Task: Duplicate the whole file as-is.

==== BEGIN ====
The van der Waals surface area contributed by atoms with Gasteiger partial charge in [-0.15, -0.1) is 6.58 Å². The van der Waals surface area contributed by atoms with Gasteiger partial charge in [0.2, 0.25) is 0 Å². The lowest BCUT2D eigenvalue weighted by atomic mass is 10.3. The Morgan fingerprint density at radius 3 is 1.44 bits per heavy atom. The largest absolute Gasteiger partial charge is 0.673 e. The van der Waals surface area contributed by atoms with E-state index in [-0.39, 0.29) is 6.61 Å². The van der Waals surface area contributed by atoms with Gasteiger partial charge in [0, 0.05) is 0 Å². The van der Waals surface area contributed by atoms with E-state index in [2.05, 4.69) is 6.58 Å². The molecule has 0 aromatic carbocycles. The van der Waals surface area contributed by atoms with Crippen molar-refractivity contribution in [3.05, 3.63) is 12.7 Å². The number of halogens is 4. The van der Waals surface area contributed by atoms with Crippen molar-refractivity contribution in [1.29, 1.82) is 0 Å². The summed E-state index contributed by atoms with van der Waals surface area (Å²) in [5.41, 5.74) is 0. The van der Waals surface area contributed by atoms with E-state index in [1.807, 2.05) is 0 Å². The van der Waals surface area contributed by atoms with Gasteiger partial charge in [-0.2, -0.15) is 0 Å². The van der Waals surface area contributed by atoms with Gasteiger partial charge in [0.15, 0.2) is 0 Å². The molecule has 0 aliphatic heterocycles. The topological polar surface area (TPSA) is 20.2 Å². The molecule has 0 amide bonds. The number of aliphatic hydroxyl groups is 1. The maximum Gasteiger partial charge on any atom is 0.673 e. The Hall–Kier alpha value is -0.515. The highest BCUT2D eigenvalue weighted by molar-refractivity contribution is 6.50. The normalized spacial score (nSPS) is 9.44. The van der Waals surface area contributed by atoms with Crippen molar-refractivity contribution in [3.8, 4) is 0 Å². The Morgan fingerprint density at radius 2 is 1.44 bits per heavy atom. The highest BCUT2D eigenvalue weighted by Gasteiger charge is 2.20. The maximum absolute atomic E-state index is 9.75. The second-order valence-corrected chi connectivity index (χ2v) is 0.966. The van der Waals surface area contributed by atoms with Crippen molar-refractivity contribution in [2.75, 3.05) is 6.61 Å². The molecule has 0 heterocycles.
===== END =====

The van der Waals surface area contributed by atoms with Gasteiger partial charge in [-0.15, -0.1) is 6.58 Å². The van der Waals surface area contributed by atoms with Gasteiger partial charge in [0.2, 0.25) is 0 Å². The lowest BCUT2D eigenvalue weighted by atomic mass is 10.3. The Morgan fingerprint density at radius 3 is 1.44 bits per heavy atom. The largest absolute Gasteiger partial charge is 0.673 e. The van der Waals surface area contributed by atoms with E-state index in [-0.39, 0.29) is 6.61 Å². The van der Waals surface area contributed by atoms with Gasteiger partial charge in [0, 0.05) is 0 Å². The van der Waals surface area contributed by atoms with E-state index in [2.05, 4.69) is 6.58 Å². The molecule has 0 aromatic carbocycles. The van der Waals surface area contributed by atoms with Crippen molar-refractivity contribution in [3.05, 3.63) is 12.7 Å². The number of halogens is 4. The van der Waals surface area contributed by atoms with Crippen molar-refractivity contribution in [1.29, 1.82) is 0 Å². The summed E-state index contributed by atoms with van der Waals surface area (Å²) in [5.41, 5.74) is 0. The van der Waals surface area contributed by atoms with E-state index in [1.807, 2.05) is 0 Å². The van der Waals surface area contributed by atoms with Gasteiger partial charge in [-0.2, -0.15) is 0 Å². The van der Waals surface area contributed by atoms with Gasteiger partial charge in [0.15, 0.2) is 0 Å². The molecule has 0 aliphatic heterocycles. The topological polar surface area (TPSA) is 20.2 Å². The molecule has 0 amide bonds. The number of aliphatic hydroxyl groups is 1. The maximum Gasteiger partial charge on any atom is 0.673 e. The Hall–Kier alpha value is -0.515. The highest BCUT2D eigenvalue weighted by molar-refractivity contribution is 6.50. The normalized spacial score (nSPS) is 9.44. The van der Waals surface area contributed by atoms with Crippen molar-refractivity contribution in [3.8, 4) is 0 Å². The Morgan fingerprint density at radius 2 is 1.44 bits per heavy atom. The highest BCUT2D eigenvalue weighted by Gasteiger charge is 2.20. The maximum absolute atomic E-state index is 9.75. The second-order valence-corrected chi connectivity index (χ2v) is 0.966. The van der Waals surface area contributed by atoms with Crippen molar-refractivity contribution in [2.75, 3.05) is 6.61 Å². The molecule has 0 heterocycles.